Saturday, 20 August 2011

The Senior Girl

Enid worked at Bunty Pargeter’s yard for more years than anyone could remember.

She opened up at seven each morning, gave the horses their breakfast before staff or liveries arrived and was invariably the last to leave each night.

Although she had no qualifications, everyone said “What Enid Possett doesn’t know about horses isn’t worth knowing”. A firm believer in the efficacy of poultices and bran mash, her knowledge owed more to “Black Beauty” than the current “BHS Manual of Stable Management”.

She always gave the young ones their first lessons pre-Pony Club and unfailingly instilled the same principles of straight-back, heels-down, leg-on and “Don’t take any nonsense!”

Her recurrent mantras were “When you fall off, get straight back on” and “It’s a horse, not a pet, child!”

Enid had a jaundiced view of liveries. A strict pecking order was to be observed. Full liveries were acknowledged, albeit grudgingly, part liveries merited the slightest nod, on a good day, and DIY’s were ignored completely.

All liveries were to be regarded at best as a necessary evil. They would be tolerated, provided they did not interfere in any way with daily routine.

Liveries must not obstruct Enid’s access to straw, hay or water and must never, ever touch her favourite wheelbarrow, extra long-handled fork, snow shovel and broom – the efficient one with a luxuriant head of bristles (unlike the majority on the yard).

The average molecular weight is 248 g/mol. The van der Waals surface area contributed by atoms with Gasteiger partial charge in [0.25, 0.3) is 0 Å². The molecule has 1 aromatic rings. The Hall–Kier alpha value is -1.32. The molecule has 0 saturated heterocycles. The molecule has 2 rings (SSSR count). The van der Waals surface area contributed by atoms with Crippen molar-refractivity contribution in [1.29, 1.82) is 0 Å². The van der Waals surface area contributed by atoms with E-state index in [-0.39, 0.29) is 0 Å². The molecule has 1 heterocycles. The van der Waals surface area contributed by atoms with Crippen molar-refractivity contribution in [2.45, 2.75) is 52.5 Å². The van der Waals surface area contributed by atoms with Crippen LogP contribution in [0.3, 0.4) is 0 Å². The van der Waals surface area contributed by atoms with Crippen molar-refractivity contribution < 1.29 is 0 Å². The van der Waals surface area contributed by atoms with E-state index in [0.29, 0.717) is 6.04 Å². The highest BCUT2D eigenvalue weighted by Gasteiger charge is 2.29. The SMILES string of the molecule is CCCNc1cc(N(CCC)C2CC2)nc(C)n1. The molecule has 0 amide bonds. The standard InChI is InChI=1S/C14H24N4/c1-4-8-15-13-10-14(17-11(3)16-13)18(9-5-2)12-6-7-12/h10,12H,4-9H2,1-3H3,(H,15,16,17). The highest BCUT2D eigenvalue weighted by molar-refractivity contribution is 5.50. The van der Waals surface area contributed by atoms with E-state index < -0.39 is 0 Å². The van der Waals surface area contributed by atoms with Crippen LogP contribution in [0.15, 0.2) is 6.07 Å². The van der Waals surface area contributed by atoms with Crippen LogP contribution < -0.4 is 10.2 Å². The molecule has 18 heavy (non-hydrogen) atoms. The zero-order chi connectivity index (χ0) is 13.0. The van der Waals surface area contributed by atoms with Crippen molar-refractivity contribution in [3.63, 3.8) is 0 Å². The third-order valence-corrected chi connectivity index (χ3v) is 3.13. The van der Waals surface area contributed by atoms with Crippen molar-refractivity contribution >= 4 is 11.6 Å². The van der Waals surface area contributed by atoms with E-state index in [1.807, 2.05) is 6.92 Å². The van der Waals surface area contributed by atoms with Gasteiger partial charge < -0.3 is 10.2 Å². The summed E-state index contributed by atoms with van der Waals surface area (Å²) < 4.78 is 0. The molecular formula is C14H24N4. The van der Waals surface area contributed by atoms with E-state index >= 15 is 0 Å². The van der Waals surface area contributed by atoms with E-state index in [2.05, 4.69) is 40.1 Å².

Enid took pains to ensure that her seniority was reflected in her relationship with the other girls. She ate her own sandwiches each day in her corner of the tack room and never joined in chips on Tuesdays or trips to the Red Lion or Trugg & Gussett. She would, however, usually eat a cake on someone’s birthday.

Enid’s relationship with Miss Pargeter stood the test of time. Enid would not hear a word against her employer and was quick to squash any complaints amongst staff or liveries and to report back any disloyal remarks.

The reward for decades of such devotion was the general understanding that
Enid was the senior girl on the yard. Other than her preferred tools, a few pounds extra a week and a card at Christmas, she received no further privileges. Enid was never invited to share a meal with Miss Pargeter or to call her "Bunty".

Over tea, following
Enid’s funeral, Miss Pargeter commended Enid’s work, but was not aware she had been her “senior” girl.

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